The president of Chinese ride-hailing giant Didi Chuxing and her father, the founder of Lenovo (0992. HK), have ended their public presence on China’s most popular social media platform, becoming the latest Chinese tech leaders to step away from the spotlight.
Didi’s Jean Liu and her father, Liu Chuanzhi, both enabled a feature on China’s Weibo platform that hides all past posts at some point during the just concluded Labour Day holiday. Neither had made a post in the previous six months.
The senior Liu, who has 880,000 followers, and his daughter, who has 10 million, did not provide any explanation for their decision to go private, but it was noted by Weibo users who questioned their decision.
On Thursday, Didi and Lenovo did not immediately reply to demands for comment.
Several other Chinese internet business founders, including Alibaba Group’s (9988. HK) Jack Ma, ByteDance’s Zhang Yiming, and Meituan’s (3690. HK) Wang Xing, have gone private on social media or stopped posting in the last two years.
Such entrepreneurs, particularly Ma, had previously been among China’s most outspoken citizens, buoyed by their entrepreneurial success before a massive government crackdown that began in late 2020 brought China’s once-freewheeling internet sector to heel.
According to Henry Gao, a law professor at Singapore Management University, such withdrawals from public online spaces reflect increased limits on what may be spoken publicly in China, as well as the increasingly challenging climate in which digital corporations operate.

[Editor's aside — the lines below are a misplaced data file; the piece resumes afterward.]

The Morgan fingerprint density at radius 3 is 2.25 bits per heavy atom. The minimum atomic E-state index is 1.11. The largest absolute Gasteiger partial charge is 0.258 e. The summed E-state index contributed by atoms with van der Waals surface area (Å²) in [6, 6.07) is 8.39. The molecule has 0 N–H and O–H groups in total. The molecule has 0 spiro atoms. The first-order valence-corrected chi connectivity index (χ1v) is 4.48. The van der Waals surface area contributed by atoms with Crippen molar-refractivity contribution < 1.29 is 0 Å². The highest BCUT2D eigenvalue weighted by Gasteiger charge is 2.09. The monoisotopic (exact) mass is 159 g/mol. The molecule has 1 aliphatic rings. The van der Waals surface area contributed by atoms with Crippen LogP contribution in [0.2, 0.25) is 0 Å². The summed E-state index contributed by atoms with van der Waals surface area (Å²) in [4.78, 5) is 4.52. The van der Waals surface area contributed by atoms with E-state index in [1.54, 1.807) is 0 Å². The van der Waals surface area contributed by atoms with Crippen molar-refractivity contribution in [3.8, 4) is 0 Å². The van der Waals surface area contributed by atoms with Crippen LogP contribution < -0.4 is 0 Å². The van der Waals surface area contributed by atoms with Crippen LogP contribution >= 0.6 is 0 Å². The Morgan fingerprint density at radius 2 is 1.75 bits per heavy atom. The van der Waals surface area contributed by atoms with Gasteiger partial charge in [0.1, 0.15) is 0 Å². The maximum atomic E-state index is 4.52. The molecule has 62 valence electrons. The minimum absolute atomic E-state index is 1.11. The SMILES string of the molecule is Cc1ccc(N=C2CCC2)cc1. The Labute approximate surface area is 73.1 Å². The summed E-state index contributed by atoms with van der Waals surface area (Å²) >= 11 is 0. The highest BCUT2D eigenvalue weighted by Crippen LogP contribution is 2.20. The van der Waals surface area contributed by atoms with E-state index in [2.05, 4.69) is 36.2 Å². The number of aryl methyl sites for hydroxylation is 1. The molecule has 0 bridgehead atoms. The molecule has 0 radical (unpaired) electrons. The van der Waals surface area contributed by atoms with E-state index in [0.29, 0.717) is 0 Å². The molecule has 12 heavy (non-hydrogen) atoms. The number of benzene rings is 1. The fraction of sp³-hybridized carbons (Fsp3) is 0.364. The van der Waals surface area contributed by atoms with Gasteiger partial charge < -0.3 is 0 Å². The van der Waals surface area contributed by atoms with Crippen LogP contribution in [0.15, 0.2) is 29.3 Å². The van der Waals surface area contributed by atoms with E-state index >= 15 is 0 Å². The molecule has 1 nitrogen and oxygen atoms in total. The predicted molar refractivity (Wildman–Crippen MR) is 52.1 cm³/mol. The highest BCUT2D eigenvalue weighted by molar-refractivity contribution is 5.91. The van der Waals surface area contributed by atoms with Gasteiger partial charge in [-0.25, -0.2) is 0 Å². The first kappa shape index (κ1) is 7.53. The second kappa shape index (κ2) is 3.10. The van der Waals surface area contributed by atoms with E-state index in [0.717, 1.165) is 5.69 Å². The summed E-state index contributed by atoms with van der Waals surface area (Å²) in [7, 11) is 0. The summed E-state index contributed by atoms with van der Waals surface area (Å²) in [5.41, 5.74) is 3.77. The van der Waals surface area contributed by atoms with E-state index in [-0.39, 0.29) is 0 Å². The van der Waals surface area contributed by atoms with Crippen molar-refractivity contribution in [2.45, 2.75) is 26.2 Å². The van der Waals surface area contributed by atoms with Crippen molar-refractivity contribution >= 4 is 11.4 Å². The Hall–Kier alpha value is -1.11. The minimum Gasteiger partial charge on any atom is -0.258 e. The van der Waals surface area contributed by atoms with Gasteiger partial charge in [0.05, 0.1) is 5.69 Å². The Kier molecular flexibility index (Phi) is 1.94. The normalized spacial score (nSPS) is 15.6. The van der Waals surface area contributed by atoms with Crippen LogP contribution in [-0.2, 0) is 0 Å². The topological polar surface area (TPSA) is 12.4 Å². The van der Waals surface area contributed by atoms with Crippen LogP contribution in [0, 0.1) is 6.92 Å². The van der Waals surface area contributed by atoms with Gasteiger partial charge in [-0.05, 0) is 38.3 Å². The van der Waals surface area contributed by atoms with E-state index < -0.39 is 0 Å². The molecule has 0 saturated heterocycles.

“The era of high-flying, outspoken tech leaders is over,” Gao remarked of China.
He described the situation in China as “totally different from the West, where tech leaders are not only expected to speak up, but also have to take a line on these difficult political issues, even if some of them might not want to.”
Meituan’s Wang, a once-frequent member of the Fanfou social media site he started, had his company’s stock plummet last year after posting an ancient poem that some regarded as critical of the government and President Xi Jinping.
Wang has subsequently stopped blogging and his Weibo posts have been hidden from public view.
Jean Liu, a former Goldman Sachs banker, is one of China’s most well-known corporate figures, but he has recently been under fire due to problems surrounding Didi’s $4.4 billion New York IPO. The company branded the “Uber of China,” has declared its intention to withdraw from the New York Stock Exchange.